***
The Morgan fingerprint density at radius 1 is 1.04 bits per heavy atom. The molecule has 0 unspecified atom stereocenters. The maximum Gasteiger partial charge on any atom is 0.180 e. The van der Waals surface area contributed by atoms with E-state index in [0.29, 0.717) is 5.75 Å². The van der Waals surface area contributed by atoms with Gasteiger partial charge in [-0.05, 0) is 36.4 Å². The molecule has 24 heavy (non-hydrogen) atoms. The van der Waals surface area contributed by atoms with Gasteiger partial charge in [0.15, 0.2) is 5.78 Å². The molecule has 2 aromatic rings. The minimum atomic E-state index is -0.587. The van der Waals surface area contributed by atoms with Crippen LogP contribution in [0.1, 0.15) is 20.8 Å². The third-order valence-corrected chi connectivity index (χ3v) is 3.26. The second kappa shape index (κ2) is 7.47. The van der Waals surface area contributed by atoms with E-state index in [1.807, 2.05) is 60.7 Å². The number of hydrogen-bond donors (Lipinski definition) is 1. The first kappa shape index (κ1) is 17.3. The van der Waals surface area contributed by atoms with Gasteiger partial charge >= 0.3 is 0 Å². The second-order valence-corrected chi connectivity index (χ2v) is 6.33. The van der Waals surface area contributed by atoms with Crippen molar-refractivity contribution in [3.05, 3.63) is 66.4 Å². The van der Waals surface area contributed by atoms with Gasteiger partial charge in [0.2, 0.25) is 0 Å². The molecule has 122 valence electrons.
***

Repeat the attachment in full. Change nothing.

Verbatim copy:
The Morgan fingerprint density at radius 1 is 1.04 bits per heavy atom. The molecule has 0 unspecified atom stereocenters. The maximum Gasteiger partial charge on any atom is 0.180 e. The van der Waals surface area contributed by atoms with E-state index in [0.29, 0.717) is 5.75 Å². The van der Waals surface area contributed by atoms with Gasteiger partial charge in [-0.05, 0) is 36.4 Å². The molecule has 24 heavy (non-hydrogen) atoms. The van der Waals surface area contributed by atoms with Gasteiger partial charge in [0.15, 0.2) is 5.78 Å². The molecule has 2 aromatic rings. The minimum atomic E-state index is -0.587. The van der Waals surface area contributed by atoms with Crippen LogP contribution in [0.1, 0.15) is 20.8 Å². The third-order valence-corrected chi connectivity index (χ3v) is 3.26. The second kappa shape index (κ2) is 7.47. The van der Waals surface area contributed by atoms with E-state index in [1.807, 2.05) is 60.7 Å². The number of hydrogen-bond donors (Lipinski definition) is 1. The first kappa shape index (κ1) is 17.3. The van der Waals surface area contributed by atoms with Gasteiger partial charge >= 0.3 is 0 Å². The second-order valence-corrected chi connectivity index (χ2v) is 6.33. The van der Waals surface area contributed by atoms with Crippen molar-refractivity contribution in [3.05, 3.63) is 66.4 Å². The van der Waals surface area contributed by atoms with Gasteiger partial charge in [0.2, 0.25) is 0 Å². The molecule has 122 valence electrons.